As humans–being extremely complex, very intelligent, and oftentimes, narcissistic creatures–we often forget that we are animals. Looking back at a time in which survival of the fittest meant that humans competed against each other, we are now beginning to realize and PRACTICE that species (in order to survive) must cooperate with each other.
In this month’s in Sight, Howard Rheingold elaborates on the biological forces of collaboration, and how the Internet is continuing to speed up our interconnectedness.
He says, “It’s a narrative spread across a number of different disciplines in which cooperation, collective action, and complex interdependencies play a more important role, and the central, but not all important role of competition and survival of the fittest shrinks just a little bit to make room.”
The Prisoner’s Dilemma is a well-known economic game that is often resolved by tit-for-tat. If you help me, I’ll help you. Since I helped you, you’ll help me. Based on a kinship model, this game assures the survival of our species.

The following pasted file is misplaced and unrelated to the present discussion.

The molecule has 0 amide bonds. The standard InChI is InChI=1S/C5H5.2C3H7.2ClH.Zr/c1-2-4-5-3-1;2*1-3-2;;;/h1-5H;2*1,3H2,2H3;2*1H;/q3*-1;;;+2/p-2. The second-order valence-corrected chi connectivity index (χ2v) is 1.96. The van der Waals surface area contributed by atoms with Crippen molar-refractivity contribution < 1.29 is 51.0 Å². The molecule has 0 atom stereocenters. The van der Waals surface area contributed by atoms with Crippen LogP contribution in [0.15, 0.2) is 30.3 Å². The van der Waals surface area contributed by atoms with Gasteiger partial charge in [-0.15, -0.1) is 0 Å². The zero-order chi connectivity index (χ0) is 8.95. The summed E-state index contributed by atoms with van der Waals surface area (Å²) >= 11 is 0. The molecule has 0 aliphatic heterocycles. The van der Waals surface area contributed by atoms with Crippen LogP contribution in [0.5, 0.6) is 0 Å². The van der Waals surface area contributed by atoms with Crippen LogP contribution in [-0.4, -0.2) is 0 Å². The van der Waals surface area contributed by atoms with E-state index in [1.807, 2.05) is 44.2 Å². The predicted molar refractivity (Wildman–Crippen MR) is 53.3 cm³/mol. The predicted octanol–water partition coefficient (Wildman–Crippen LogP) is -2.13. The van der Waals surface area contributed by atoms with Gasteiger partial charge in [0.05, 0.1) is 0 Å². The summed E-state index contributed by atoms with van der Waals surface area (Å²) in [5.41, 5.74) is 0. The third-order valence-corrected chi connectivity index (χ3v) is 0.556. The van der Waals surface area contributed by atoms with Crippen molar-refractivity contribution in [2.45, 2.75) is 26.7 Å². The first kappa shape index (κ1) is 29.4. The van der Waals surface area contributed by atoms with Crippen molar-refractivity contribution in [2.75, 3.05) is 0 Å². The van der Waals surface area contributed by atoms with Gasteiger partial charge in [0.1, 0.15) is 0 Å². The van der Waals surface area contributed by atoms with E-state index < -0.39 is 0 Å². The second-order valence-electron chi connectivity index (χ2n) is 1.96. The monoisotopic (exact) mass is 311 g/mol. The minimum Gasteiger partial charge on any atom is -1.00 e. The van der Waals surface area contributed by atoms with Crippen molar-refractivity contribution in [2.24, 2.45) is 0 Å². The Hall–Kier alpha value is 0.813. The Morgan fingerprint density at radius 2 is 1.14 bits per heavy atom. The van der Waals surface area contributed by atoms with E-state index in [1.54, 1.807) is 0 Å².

Now I ask: since the earth, animals, mineral people have helped us so much, what is our code for reciprocity? How do we continue to support our own sustenance by assuring the sustenance of the planet?
Check out organizations that may help answer some of these questions after you tap into Howard Rheingold’s mind:
Ashoka Learn about an organization that creates an assurance game of sustainability for social entrepreneurs, connecting investors with people that have great ideas.
FreeFarm Learn about an organization of people that meditate together, eat together, and grow together to give away food in the Mission District in San Francisco
Charity Focus Learn about an organization that started by giving websites to non-profits and has evolved into the creator of “Happiness Cards” “Daily Good” and spirited “Wednesdays.”
Pachamama Alliance Learn about an organization that started the “Awakening the Dreamer Series,” a call for us to vision and create a more sustainable world.